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Why We’re All Futureblind

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Why We’re All Futureblind

August 20, 2020

 

What do you think the world will look like 50 years from now?

It’s fairly likely you probably imagine that world to be pretty much the same as the world right now. Yes, maybe with some cooler apps and gadgets. Maybe with a climate crisis here and there. Maybe another celebrity as president.

We humans are avid scenario builders. We make mental models of the world around us all the time. They constantly inform us consciously and unconsciously on which decision to make or to avoid.

And up till the modern age, this has worked wonders. However, this evolved imagination brings forth an interesting challenge in the coming decades. Technological change is rapidly revolutionizing industries and is transforming all parts of our lives. And it is doing so exponentially.

Our way of thinking, linear and local, will blind us from seeing what’s to come.

And how rapidly.

Primer on Exponentials

Let’s start with a quick recap on what exponential change means in terms of technological development.

Ray Kurzweil, the current Head of Engineering at Google has a very simple way to explain the implications of exponential change. He calls it the 30 steps example.

If you take 30 linear steps, you are at 30. That feels obvious. If these were physical steps, you would be at the other side of a big room. We all kind of intuitively know how far that would be.

But what if you would take 30 exponential steps?

When we imagine taking 30 steps exponentially: 1, 2, 4, 8, 16, 32 .., most of us have no idea where we would end up after 15 steps, or 25, or let alone 30. The answer: at around a billion. Or in other words: you would have traveled the Earth 26 times.

This exponential growth is the reason why computers used to be the size of a house now fits in your Apple Watch while being a million times more powerful.

 

We see the future as the recent past. Image by Laurens Martens

The Linear Lense

As humans we evolved on this planet over the last hundreds of thousands of years in an environment that could be described as linear. From generation to generation, nothing really changed.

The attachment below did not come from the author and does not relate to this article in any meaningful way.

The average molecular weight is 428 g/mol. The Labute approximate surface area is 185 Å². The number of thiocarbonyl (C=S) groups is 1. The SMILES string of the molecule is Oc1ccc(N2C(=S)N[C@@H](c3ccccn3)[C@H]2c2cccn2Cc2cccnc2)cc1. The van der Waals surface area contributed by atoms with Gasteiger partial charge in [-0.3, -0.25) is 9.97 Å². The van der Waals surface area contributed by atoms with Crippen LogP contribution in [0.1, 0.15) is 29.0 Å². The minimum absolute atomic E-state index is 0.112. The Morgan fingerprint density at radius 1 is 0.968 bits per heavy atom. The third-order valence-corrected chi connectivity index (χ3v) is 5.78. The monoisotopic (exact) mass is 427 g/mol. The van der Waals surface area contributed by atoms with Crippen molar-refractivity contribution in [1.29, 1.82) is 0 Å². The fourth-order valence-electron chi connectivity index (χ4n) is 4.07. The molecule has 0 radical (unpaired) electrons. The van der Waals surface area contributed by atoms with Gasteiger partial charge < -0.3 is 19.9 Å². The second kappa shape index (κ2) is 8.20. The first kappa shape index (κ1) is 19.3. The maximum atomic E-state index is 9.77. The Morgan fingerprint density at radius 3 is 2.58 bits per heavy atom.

It was linear in that the life of your great grandparents, your grandparents, you, your kids, their kids, nothing changed generation to generation. Everything was pretty much the same: the same food, the same tools, the same dangers.

We based our capacity for mental modeling on this linear world. We learned that if we would speed up our pace slightly, we would reach the river earlier than that that tiger would catch us. We knew that if we would throw stones and other tools at animals, a couple meters in front of them, we would hit them in their run. The ability to make linear projections was crucial: it meant diner and death.

If you live in a busy area, you intuitively know that when you speed up your walking pace just a little bit, you can cross the road before you bump into that biker that is coming from left.  It’s simply how we intuitively project forward.

The Local Environment

Our brains have also evolved to prioritize short-term thinking. We were driven by immediacy.

How to avoid being eaten by a tiger – today. How to find enough food to feed my family – today. If there was any long-term thinking, it was the “how do I find someplace warm to winter” variety. In other words, evolution shaped our time horizons to see about six months into the future.

As we grew up on plains of Africa, everything was within a day’s walk. Something would happen on the other side of the planet 100,000 years ago, you wouldn’t never know. We we’re evolved to see the future as the recent past.

For a long time, that was accurate.

The Exponential Global Village

Today change happens at exponential rates, on a global scale. Technological innovation will affect all parts of our lives in ways we can’t imagine now. Our brain just isn’t wired for it. To be fair: our brain hasn’t really which really had a hardware update in two hundred thousand years.

Unless we properly keep educating ourselves on these trends and force ourselves to look at the actual numbers, we will forget how much things will change. We will inevitably fall back into our comfortable biases thinking that it won’t be that different.

But the future ain’t what it used to be.

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